How to Use Wax Strips, According to a Dermatologist

Let’s talk about body hair. Although you should only remove it if you want to, there are plenty of hair removal options if you do. Some of the most popular, like home laser hair removal, come with a learning curve and require you to invest in an expensive new device. Other options, like at-home hair removal kits, require less of a learning curve, but can still be painful and messy if you don’t use them correctly. If you’ve thought about waxing with wax strips, consider this your official guide no matter where on your body you plan to use them. In advance, dermatologists and experts in the field answer all your most important questions about wax strips and recommend their favorite products so you have a smooth experience.

Where can you use wax strips?

Dr. Kenneth Howe, a dermatologist at UnionDerm in New York, says wax strips can be used almost anywhere on the body, including your bikini line, armpits, legs, or face. That said, you should look for wax strips made specifically for the areas you’ll be using them on.

He also says most problems come from using them “around the mouth and eyes, where the skin is thinner and more prone to tearing.”

How long does your hair need to be for wax strips to be effective?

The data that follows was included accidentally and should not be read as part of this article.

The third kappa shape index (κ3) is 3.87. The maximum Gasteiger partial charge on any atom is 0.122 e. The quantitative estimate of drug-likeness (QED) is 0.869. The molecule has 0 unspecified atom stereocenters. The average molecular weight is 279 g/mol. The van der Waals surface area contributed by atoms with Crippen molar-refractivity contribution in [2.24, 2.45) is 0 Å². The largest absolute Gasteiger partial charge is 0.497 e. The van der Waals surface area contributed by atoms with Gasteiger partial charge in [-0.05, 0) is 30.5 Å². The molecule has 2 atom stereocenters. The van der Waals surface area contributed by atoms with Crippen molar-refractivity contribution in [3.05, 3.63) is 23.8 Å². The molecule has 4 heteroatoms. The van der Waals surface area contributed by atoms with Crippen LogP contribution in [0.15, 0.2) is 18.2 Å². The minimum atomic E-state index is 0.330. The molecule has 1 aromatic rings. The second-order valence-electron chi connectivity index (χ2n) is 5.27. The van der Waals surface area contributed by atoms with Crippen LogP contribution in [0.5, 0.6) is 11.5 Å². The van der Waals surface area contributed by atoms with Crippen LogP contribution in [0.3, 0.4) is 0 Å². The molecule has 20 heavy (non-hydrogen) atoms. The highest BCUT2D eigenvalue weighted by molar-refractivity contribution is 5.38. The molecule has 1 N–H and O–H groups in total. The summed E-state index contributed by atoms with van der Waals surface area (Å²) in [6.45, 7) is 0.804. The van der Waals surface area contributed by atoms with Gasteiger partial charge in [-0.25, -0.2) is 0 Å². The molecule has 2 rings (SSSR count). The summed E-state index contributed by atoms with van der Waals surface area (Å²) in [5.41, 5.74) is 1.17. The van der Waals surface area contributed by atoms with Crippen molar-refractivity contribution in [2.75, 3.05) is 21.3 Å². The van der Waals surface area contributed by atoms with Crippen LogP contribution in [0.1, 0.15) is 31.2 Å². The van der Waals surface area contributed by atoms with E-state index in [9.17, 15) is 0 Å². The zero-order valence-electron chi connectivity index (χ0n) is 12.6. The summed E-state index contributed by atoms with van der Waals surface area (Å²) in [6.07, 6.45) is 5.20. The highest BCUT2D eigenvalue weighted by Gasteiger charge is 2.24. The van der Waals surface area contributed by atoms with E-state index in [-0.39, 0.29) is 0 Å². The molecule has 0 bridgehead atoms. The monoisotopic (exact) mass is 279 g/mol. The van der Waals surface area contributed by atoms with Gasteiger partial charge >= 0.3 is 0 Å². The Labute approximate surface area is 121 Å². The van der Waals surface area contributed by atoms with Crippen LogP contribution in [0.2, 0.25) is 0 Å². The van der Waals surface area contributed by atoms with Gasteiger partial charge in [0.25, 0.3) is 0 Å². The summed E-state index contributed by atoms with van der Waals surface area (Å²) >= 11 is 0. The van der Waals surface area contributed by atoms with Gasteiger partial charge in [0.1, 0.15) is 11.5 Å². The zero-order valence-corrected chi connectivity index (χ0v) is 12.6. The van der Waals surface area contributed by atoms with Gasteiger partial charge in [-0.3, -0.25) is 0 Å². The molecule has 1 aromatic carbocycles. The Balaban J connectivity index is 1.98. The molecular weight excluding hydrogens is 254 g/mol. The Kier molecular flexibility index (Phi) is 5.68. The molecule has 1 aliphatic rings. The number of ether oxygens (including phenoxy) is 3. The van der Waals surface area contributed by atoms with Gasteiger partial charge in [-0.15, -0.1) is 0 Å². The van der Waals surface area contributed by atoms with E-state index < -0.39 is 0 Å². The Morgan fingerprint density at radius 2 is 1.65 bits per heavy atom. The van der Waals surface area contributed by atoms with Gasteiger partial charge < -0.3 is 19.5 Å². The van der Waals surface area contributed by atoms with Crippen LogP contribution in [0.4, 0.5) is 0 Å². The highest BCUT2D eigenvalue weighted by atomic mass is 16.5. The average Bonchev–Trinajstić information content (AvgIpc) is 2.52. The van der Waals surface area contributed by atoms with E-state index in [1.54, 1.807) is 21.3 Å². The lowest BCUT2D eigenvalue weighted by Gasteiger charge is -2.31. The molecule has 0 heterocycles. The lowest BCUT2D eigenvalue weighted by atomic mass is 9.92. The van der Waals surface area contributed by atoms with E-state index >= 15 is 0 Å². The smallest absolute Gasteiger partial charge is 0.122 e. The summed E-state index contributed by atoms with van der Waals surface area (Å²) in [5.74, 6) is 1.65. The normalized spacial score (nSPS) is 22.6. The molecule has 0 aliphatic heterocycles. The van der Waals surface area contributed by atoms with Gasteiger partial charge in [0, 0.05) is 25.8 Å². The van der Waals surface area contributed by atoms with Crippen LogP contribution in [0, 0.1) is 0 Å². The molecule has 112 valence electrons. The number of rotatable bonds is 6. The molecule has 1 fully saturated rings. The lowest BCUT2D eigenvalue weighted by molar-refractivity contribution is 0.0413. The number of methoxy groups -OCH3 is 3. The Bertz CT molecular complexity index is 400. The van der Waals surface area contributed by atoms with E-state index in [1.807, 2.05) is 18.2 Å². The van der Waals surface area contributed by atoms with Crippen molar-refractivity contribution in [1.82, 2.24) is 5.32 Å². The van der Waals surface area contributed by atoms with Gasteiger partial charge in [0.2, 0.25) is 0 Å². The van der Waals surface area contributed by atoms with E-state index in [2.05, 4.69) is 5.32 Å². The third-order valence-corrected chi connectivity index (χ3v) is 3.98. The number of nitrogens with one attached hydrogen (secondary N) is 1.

Unlike a razor, which can catch multiple lengths of hair, wax strips require the hair to be a certain length to be effective. “This sweet spot is six millimeters, or about the length of a grain of rice,” says Dr Howe. If the hair is shorter than that, he says, “the wax doesn’t grab the hair. If the hair is longer than six millimeters, the hair shafts often break instead of being pulled out at the root.

Although he notes that everyone’s hair grows at different rates, it usually takes about two weeks for your hair to reach the right length.

How to use wax strips

While each set of wax strips is different and comes with its own set of guidelines (which you should certainly followed by a T), Maria Desmarais (opens in a new tab)co-founder and co-CEO of Athena Club, and Dr. Howe outlined some easy-to-follow steps.

Step 1: Prepare your skin

Your skin should be clean and completely dry (emphasis on fully), and free of sweat or other products like body lotions before starting. Desmarais recommends doing a patch test and “waiting 24 hours to make sure you don’t feel any irritation before epilating a larger area.”

Step 2: Prepare your wax strips

This is the easiest (and least painful) part of the hair removal process. Desmarais says the wax needs to be “even on both sides” before you start applying it to the skin. Look for wax kits that don’t require you to heat your own wax.

Step 3: Apply the wax strip to the skin